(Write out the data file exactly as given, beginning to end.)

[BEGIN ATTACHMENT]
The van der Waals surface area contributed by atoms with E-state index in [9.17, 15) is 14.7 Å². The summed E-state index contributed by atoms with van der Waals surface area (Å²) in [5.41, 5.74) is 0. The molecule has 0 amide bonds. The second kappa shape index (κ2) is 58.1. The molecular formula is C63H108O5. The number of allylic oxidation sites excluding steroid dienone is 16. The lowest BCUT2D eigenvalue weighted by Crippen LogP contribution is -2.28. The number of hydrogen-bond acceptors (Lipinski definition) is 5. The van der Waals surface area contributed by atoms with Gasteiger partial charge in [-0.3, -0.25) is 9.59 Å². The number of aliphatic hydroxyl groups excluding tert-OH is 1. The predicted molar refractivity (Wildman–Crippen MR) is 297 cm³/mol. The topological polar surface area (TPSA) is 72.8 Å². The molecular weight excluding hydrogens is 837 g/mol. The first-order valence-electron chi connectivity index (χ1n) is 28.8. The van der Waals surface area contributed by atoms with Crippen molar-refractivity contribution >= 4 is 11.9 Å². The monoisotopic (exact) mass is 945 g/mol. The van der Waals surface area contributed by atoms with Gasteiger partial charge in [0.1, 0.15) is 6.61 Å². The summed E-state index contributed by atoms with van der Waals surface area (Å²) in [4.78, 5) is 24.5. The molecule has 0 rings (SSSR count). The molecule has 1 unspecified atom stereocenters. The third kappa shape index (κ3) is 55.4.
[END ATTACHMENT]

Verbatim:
The van der Waals surface area contributed by atoms with E-state index in [9.17, 15) is 14.7 Å². The summed E-state index contributed by atoms with van der Waals surface area (Å²) in [5.41, 5.74) is 0. The molecule has 0 amide bonds. The second kappa shape index (κ2) is 58.1. The molecular formula is C63H108O5. The number of allylic oxidation sites excluding steroid dienone is 16. The lowest BCUT2D eigenvalue weighted by Crippen LogP contribution is -2.28. The number of hydrogen-bond acceptors (Lipinski definition) is 5. The van der Waals surface area contributed by atoms with Gasteiger partial charge in [-0.3, -0.25) is 9.59 Å². The number of aliphatic hydroxyl groups excluding tert-OH is 1. The predicted molar refractivity (Wildman–Crippen MR) is 297 cm³/mol. The topological polar surface area (TPSA) is 72.8 Å². The molecular weight excluding hydrogens is 837 g/mol. The first-order valence-electron chi connectivity index (χ1n) is 28.8. The van der Waals surface area contributed by atoms with Crippen molar-refractivity contribution >= 4 is 11.9 Å². The monoisotopic (exact) mass is 945 g/mol. The van der Waals surface area contributed by atoms with Gasteiger partial charge in [0.1, 0.15) is 6.61 Å². The summed E-state index contributed by atoms with van der Waals surface area (Å²) in [4.78, 5) is 24.5. The molecule has 0 rings (SSSR count). The molecule has 1 unspecified atom stereocenters. The third kappa shape index (κ3) is 55.4.